Coaching has benefits for the individual team member, the leader and ultimately the organization. First, team members want to know how they are doing, and they want to know as soon as possible. Further, they want to know of how they are doing on a regular and consistent basis. They certainly do not want to simply be told once a year – in the dreaded annual evaluation – they are acceptable, average, or “meet standard.” If you are in an organization where “no news is good news” you can be sure the leadership has a coaching (failure) problem.

Team members who are coached regularly are more likely to be engaged and productive at work. They have higher levels of trust in their fellow team members, their leader and the organization. Praise, compliments and gratitude (positive feedback) help build people’s self-esteem and willingness to work hard(er), while increasing their trust in their leader and organization. Likewise, providing immediate correction, without anger or belittlement, helps team members improve their performance and learn to trust you as the leader. Team members need to have enough knowledge, tools and expertise to do their jobs. As leaders provide training to team members, they become more skilled and efficient; this also strengthens trust in the leader as they see he/she wants them to be successful.

A leader benefits from coaching his/her team by their increased engagement and willingness to work. Great coaches can get their team members to supply more effort, above and beyond what they merely get paid for, on a regular basis. More productive, skilled, engaged and efficient employees will provide unparalleled levels of service and quality for the organization.

People will replicate behavior for which they are consistently and quickly rewarded and avoid behaviors for which they are not rewarded, or for which they are punished. This is based on solid behavioral science including B.F. Skinner’s Law of Operant Conditioning, and it works. When a leader consistently coaches, team members respond. I had a team member once who, when he came to my team, had been pretty thoroughly mentally beaten down by a former boss. He had practically resigned himself to mediocrity and just wanted to get through a day without attracting any attention to himself. He did the bare minimums. However, after a few months of consistently complimenting his skills and performance, as well as listening to him and building trust, he began to improve. He dramatically improved over the next few months and I observed a direct correlation with my coaching and his willingness and ability to work hard, including going above and beyond what was required.

Positive Feedback. Corrective Feedback will be discussed in the two articles to follow, and the last article will cover Training.

I am always looking for additional topics to write about. Please feel free to contact me with comments, questions, request a topic, or provide your stories (I love hearing about your situations). I can be reached at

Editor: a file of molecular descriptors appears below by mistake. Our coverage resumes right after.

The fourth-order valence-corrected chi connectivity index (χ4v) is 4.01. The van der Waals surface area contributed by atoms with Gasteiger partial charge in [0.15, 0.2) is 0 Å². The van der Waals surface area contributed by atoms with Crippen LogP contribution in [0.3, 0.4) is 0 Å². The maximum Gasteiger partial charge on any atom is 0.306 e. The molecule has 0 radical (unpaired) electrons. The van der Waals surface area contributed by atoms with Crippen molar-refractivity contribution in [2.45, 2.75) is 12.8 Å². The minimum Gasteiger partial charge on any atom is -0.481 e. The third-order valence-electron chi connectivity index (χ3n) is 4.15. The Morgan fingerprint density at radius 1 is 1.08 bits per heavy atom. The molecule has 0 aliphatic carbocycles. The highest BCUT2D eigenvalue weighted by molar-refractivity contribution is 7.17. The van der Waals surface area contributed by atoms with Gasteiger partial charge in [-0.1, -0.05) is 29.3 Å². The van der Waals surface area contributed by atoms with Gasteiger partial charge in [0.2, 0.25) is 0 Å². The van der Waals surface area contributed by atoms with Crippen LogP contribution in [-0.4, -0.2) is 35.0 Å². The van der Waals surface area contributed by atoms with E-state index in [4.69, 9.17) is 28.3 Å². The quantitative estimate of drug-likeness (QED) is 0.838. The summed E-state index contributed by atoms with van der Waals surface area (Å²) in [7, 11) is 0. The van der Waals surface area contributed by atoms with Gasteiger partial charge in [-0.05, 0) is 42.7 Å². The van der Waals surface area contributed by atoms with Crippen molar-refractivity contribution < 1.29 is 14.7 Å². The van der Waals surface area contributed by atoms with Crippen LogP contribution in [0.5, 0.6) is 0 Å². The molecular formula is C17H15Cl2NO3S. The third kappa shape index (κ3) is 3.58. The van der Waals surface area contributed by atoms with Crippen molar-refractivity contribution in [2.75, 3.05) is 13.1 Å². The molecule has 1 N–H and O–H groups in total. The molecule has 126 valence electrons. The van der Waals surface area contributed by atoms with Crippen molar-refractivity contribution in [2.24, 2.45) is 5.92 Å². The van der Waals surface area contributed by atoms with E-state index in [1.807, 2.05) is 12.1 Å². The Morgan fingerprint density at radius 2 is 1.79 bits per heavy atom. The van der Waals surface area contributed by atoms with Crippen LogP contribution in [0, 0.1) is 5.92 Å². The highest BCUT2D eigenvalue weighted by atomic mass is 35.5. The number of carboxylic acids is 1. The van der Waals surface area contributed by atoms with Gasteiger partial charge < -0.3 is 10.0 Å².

Matt Zobrist from Aegis Learning

Matt Zobrist is an energetic and dynamic facilitator, coach, presenter and speaker with Aegis Learning, LLC.

Plan B

Kelley Reynolds from Aegis Learning

By Kelley Reynolds

Growing up in Las Vegas, I appreciate the beauty and opportunity of the buffet. One day recently, for lunch, I wanted turkey, so I headed to my favorite buffet.  I walked in with the sole intent of dining on roasted turkey.  As I headed to the carving station, I survey the other tasty selections offered. The pizza was just pulled, hot from the oven. The Chow Mein appeared tired.  When I arrived at the carving station, they are out of turkey.  Now what?

Easy…. as I made my way through the line, I had crafted an alternate plan. Now, I moved to Plan B, the piping hot pizza.

Thankfully, the buffet offers options and an easy solution to my dining dilemma.

I recently read an article in which the author postulated that it is important to have a goal, Plan A.  Some people will create contingency plans, Plan B, if you will.  However, the author of the article wrote that the simple fact of having a Plan B means you are not committed to Plan A.

While I appreciated the author’s position, and enjoyed learning something new, I disagreed.

You can be fully committed to Plan A, 100 %, and still prepare a Plan B.  Having a Plan B does not take away from or in any way diminish A. 

Most of us believe we will live long lives.  Does owning a life insurance policy mean we are not committed to Plan A, long life?  No. Life insurance means that we realize that life does not always go along as we expect.

When we marry, we plan to remain together for the remainder of our lives and perhaps beyond.  Does a prenuptial agreement mean we are not committed to the love of our life, Plan A?  No. It means that in world in which we habitat, there are a myriad of legal and financial reasons for a prenuptial which in no way reflects our love or commitment.

To be clear, Plan B is not a euphemism for a boyfriend or girlfriend outside of your committed relationship!  Plan B does not sabotage or undermine Plan A.  It is in place if some external force interferes with your ability to succeed with Plan A. 

Having Plan B means that you are prepared.  Well prepared.  You have assessed the landscape and are aware that there are market forces beyond your control.

You realize that there are variables of which you may be unaware or have no influence.  The tornado that rips out sections of the highway in your delivery chain.  The embargo that stalls your supply chain. Or, the new technology launched that makes a service you offer irrelevant. 

While these are events you cannot control, you are able to control your response to them.  You either implement or scramble to develop Plan B or lose business.  Having Plan B in place allows you to be nimble and continue business when, for whatever reason Plan A is no longer viable.